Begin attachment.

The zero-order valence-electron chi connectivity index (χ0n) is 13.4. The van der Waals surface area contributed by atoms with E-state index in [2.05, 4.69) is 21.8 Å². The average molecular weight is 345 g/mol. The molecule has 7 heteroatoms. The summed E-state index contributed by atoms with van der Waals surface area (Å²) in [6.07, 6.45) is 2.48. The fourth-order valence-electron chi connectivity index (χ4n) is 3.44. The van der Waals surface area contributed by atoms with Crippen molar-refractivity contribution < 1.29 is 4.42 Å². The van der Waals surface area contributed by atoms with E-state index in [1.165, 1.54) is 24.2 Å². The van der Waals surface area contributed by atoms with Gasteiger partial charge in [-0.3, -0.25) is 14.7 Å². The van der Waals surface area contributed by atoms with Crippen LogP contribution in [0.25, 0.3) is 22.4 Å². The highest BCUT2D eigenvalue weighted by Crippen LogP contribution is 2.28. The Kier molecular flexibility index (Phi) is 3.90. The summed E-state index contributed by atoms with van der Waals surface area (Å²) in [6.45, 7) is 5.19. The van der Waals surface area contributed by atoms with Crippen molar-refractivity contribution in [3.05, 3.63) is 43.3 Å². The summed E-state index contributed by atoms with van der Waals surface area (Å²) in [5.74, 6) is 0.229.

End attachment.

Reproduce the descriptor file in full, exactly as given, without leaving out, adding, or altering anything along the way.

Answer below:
The zero-order valence-electron chi connectivity index (χ0n) is 13.4. The van der Waals surface area contributed by atoms with E-state index in [2.05, 4.69) is 21.8 Å². The average molecular weight is 345 g/mol. The molecule has 7 heteroatoms. The summed E-state index contributed by atoms with van der Waals surface area (Å²) in [6.07, 6.45) is 2.48. The fourth-order valence-electron chi connectivity index (χ4n) is 3.44. The van der Waals surface area contributed by atoms with Crippen molar-refractivity contribution < 1.29 is 4.42 Å². The van der Waals surface area contributed by atoms with E-state index in [1.165, 1.54) is 24.2 Å². The van der Waals surface area contributed by atoms with Gasteiger partial charge in [-0.3, -0.25) is 14.7 Å². The van der Waals surface area contributed by atoms with Crippen LogP contribution in [0.25, 0.3) is 22.4 Å². The highest BCUT2D eigenvalue weighted by Crippen LogP contribution is 2.28. The Kier molecular flexibility index (Phi) is 3.90. The summed E-state index contributed by atoms with van der Waals surface area (Å²) in [6.45, 7) is 5.19. The van der Waals surface area contributed by atoms with Crippen molar-refractivity contribution in [3.05, 3.63) is 43.3 Å². The summed E-state index contributed by atoms with van der Waals surface area (Å²) in [5.74, 6) is 0.229.